ERIC Number: ED308730
Record Type: RIE
Publication Date: 1988-Nov-30
Reference Count: N/A
Discrimination against Asian-Americans in Higher Education: Evidence, Causes, and Cures.
Reynolds, William Bradford
The issue of discrimination against Asian-Americans in higher education is discussed. The focus is on: whether certain of the country's most prestigious universities discriminate against Asian-American applicants; why this occurs; and what university officials, executive branch administrators, and members of Congress can do about it. Suspicions arise because university admissions committees tend to be extremely vague about the impact of race on their acceptance/rejection decisions. Though minority status can add 40 to 50 percentage points to an applicant's chance of admission, such racial preferences generally do not operate in favor of Asian-Americans and are often quite the opposite. Statistical evidence shows these candidates face higher hurdles than academically less qualified candidates of other races. One study shows the cultural bias and stereotypes that prevail in the admission office work to the detriment of Asian-American applicants. Rejection of such applicants appears to be driven by university affirmative action policies aimed at favoring other, preferred racial minorities. Thus, where admissions policies are primarily merit-based, Asian-Americans will in all likelihood be accepted in numbers that far outstrip their percentage share of the general population. Three suggestions for action are: universities should continue to their self-scrutiny; the Department of Justice and Department of Education must play major roles; and Congress should be a major player in the effort to root out and bring to a halt any unlawful discriminatory admission policies at U.S. colleges and universities. (SM)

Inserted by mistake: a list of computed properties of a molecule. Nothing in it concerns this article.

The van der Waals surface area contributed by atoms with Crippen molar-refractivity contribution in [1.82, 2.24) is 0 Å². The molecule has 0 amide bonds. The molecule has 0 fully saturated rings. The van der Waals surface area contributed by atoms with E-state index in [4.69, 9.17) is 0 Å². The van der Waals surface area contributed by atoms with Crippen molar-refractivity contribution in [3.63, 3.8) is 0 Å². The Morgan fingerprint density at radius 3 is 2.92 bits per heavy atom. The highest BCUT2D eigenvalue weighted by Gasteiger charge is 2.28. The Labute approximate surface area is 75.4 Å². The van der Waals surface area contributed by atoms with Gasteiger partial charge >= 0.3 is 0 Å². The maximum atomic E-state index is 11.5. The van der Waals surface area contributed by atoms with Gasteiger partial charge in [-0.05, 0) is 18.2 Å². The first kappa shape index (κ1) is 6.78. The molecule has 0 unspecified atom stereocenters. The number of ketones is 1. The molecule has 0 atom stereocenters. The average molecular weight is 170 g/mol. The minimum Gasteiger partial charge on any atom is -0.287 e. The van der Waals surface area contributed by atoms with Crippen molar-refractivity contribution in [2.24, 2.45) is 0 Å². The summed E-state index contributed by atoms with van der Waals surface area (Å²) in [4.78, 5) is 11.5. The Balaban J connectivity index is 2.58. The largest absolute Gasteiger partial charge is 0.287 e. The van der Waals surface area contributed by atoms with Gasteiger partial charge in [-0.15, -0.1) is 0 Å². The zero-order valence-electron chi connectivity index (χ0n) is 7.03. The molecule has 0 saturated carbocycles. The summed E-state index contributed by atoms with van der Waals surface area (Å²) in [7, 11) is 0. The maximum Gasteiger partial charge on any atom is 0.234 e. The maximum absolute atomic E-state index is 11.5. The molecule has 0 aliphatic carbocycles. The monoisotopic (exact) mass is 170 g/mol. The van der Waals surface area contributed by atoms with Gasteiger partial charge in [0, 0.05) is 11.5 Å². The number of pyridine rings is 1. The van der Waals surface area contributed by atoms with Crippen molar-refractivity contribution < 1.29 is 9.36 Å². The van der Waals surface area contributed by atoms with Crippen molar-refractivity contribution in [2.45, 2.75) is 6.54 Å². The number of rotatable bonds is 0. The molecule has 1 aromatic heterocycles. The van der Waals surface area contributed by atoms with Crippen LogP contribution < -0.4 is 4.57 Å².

Publication Type: Speeches/Meeting Papers; Opinion Papers
Education Level: N/A
Authoring Institution: Department of Justice, Washington, DC. Civil Rights Div.
Note: Remarks presented at the Symposium on Asian American University Admissions (Washington, DC, November 30, 1988).